Hamlet may or may not be Shakespeare’s greatest play, but it’s arguably the one that takes up the largest space in our cultural imagination. In addition to the hundreds of film versions and countless stage productions, projects in multiple mediums extend and investigate Shakespeare’s narrative. These include:
- films ranging from The Lion King to Zombie Hamlet to Hamlet 2 (in which one character rightly asks, “doesn’t everyone die in the first one?”);
- novels like Ophelia by Lisa Klein, Gertrude and Claudius by John Updike, and Nutshell by Ian McEwan; and
- plays such as Tom Stoppard’s Rosencrantz & Guildenstern Are Dead, my own Hamlet’s Big Adventure! (a prequel) (co-written by Reed Martin), and this year’s Pulitzer Prize-winning Fat Ham by James Ijames.
Now comes Robert Eggers’s The Northman, a film in conversation with Hamlet despite not actually being an adaptation of it. Instead, Eggers goes back to the same source Shakespeare used — the legend of Amleth as it appears in The History of the Danes by medieval historian Saxo Grammaticus — and his film provides fascinating points of comparison to Shakespeare’s treatment of the same material.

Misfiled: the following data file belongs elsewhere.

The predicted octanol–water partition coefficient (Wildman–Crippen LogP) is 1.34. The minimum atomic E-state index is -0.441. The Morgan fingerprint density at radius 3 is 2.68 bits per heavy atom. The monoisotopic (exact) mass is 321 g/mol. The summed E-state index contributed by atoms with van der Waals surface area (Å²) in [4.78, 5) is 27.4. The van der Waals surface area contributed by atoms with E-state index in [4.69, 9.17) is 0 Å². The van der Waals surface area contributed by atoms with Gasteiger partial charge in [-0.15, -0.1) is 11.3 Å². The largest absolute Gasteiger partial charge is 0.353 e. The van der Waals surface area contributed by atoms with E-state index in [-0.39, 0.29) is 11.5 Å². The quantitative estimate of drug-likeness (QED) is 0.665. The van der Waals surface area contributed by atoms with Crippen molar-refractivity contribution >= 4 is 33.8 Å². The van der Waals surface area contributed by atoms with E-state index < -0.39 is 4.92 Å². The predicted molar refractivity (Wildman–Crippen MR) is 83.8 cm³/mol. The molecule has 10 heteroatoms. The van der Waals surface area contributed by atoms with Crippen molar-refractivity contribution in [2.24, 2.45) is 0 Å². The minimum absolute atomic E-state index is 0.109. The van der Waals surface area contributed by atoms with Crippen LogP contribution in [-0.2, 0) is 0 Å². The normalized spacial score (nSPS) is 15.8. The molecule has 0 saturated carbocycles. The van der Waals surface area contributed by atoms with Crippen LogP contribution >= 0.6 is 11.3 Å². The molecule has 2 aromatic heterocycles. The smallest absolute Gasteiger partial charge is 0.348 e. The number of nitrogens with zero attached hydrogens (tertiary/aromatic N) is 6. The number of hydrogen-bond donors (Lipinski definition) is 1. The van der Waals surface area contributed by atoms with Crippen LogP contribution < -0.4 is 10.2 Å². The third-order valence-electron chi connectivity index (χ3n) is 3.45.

The story is familiar: Prince Amleth (played as an adult by Alexander Skarsgård) vows revenge on his uncle Fjölnir (Claes Bang) for killing his father King Aurvandil (Ethan Hawke) and kidnapping and marrying his mother, Queen Gudrún (Nicole Kidman). While Shakespeare’s Hamlet spends several hours debating with himself whether and how he’ll actually kill his uncle, Eggers’s Amleth vows revenge immediately, repeatedly declaring this oath: “I will avenge you, father. I will save you, mother. I will kill you, Fjölnir.” Curiously, while the film’s first trailer emphasizes Amleth’s relentless determination via a smash-cut between young and old Amleth repeating his mantra, in the actual movie, the older Amleth delays his revenge, Hamlet-like, and must be reminded to fulfill his sworn vow by Olga (Anya Taylor-Joy), this version’s analogue for Ophelia.